Author(s): Matthew Teti
As architects, we consider urban fabric as the juxtaposition of texture and passage—the solid/void graphic interplay that creates a whole and often unique, architectural identity of the city in plan. In Latin America, the Laws of the Indies of 1573 mandated founders to build a vast network of grid plan cities and towns with central plazas, around which centralized religious, civic, and mercantile architecture defined the core of the urban fabric. While many Latin American cities were founded ex nihilo, Mexico City, formerly Tenochtitlán, a major population center and cultural capital, existed a priori to the Spanish American, urban experience. The following question arises from the investigation: what useful knowledge about urban planning, architecture, and ecosystems did the Laws of the Indies eradicate with its cultural and architectural mandates? In Tenochtitlán, in The Valley of Mexico with 1,000,000 inhabitants when Cortés arrived in 1521, we find striking results. Not only did the grid-plan-plaza proportions of the Laws of the Indies pale in comparison to existing Aztec architecture and urban planning, but the grid of Mexico City, placement and height of its central, ceremonial and religious buildings, nearly exactly overlay a plan already in place before Spanish arrival. Furthermore, the Aztec passage grid of Tenochtitlán remains today, intact, albeit modified in purpose, in many cases, from ancient canals into current streets—a process spanning from Spanish arrival to the city until the late 19th century. In other words, the city has been dried out.Originally, Tenochtitlán was an abundant, island-city in a network of interconnected saltwater and freshwater lakes. Aztec planners created these vital waterways as integral to the existence of its cultural, physical, and spiritual, urban identity, rather than draining the water and excluding it from the urban experience. Sectional drawing describes the indigenous understanding of the interconnection between architectural figure, landscape, water, passage, and the cosmos. The canals served as productive gardens or Chinampas, as major and minor passage, as general irrigation and potable water sources, as food source ecosystems, all elemental to Mexica-Aztec creation myth. Most importantly, they provided a civilization with a sustainable fuel to exist.In light of an effort to prepare our coastal, sub-tropical cities we may look to the past, in Tenochtitlán, for precedent of architecture and planning that elevates water as one of the primary, integral components of a productive, sustainable, urban fabric—a fabric intermixing people, water, landscape, and urbanism into a viable ecosystem. A sectional fabric contributes an ecological interconnectivity between land, water, and people. Further inclusion of this precedent in the architectural, historical cannon would make space for the many sustainable benefits, if handled responsibly, that water could offer future, more ecologically resilient, urban fabrics.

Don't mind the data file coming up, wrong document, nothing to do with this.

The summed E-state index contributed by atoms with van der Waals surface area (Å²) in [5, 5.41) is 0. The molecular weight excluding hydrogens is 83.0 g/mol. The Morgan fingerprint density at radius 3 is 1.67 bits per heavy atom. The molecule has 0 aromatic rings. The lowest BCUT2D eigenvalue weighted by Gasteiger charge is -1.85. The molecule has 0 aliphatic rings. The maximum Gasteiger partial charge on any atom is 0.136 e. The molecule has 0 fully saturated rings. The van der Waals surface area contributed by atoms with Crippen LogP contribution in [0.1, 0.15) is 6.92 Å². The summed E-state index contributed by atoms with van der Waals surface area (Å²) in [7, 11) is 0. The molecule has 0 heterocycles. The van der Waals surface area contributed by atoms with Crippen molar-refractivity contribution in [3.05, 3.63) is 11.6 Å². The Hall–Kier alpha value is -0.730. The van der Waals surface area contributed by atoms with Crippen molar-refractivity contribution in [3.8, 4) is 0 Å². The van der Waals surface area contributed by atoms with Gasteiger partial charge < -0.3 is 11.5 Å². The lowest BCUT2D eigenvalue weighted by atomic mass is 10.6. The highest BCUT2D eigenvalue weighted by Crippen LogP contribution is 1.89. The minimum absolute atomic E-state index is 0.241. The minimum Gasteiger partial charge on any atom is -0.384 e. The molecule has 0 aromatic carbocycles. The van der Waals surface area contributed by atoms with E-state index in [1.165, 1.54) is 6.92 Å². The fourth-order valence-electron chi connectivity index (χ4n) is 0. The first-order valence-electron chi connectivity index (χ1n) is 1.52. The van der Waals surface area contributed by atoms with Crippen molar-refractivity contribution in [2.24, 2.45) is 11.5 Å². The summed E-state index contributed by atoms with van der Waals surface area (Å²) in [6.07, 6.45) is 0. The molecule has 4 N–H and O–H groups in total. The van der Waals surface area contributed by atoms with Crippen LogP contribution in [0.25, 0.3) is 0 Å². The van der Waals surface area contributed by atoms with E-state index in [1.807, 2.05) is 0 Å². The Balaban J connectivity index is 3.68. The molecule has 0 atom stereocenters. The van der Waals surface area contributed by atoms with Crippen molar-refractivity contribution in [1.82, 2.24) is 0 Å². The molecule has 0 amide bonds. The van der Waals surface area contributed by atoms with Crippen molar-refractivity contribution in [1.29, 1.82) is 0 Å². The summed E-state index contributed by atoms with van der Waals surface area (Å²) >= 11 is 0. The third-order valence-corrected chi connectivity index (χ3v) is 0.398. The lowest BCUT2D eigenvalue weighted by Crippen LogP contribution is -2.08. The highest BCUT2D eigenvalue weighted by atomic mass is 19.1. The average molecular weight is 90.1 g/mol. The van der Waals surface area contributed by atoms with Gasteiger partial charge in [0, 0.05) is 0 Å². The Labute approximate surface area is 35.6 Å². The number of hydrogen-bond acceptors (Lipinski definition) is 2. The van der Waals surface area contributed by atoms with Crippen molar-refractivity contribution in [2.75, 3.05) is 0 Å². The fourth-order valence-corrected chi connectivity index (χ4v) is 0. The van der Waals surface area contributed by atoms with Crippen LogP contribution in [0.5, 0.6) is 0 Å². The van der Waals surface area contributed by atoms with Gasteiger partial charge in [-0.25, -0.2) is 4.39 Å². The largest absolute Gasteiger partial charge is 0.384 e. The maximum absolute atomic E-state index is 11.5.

Anthony Abbate, Francis Lyn & Rosemary Kennedy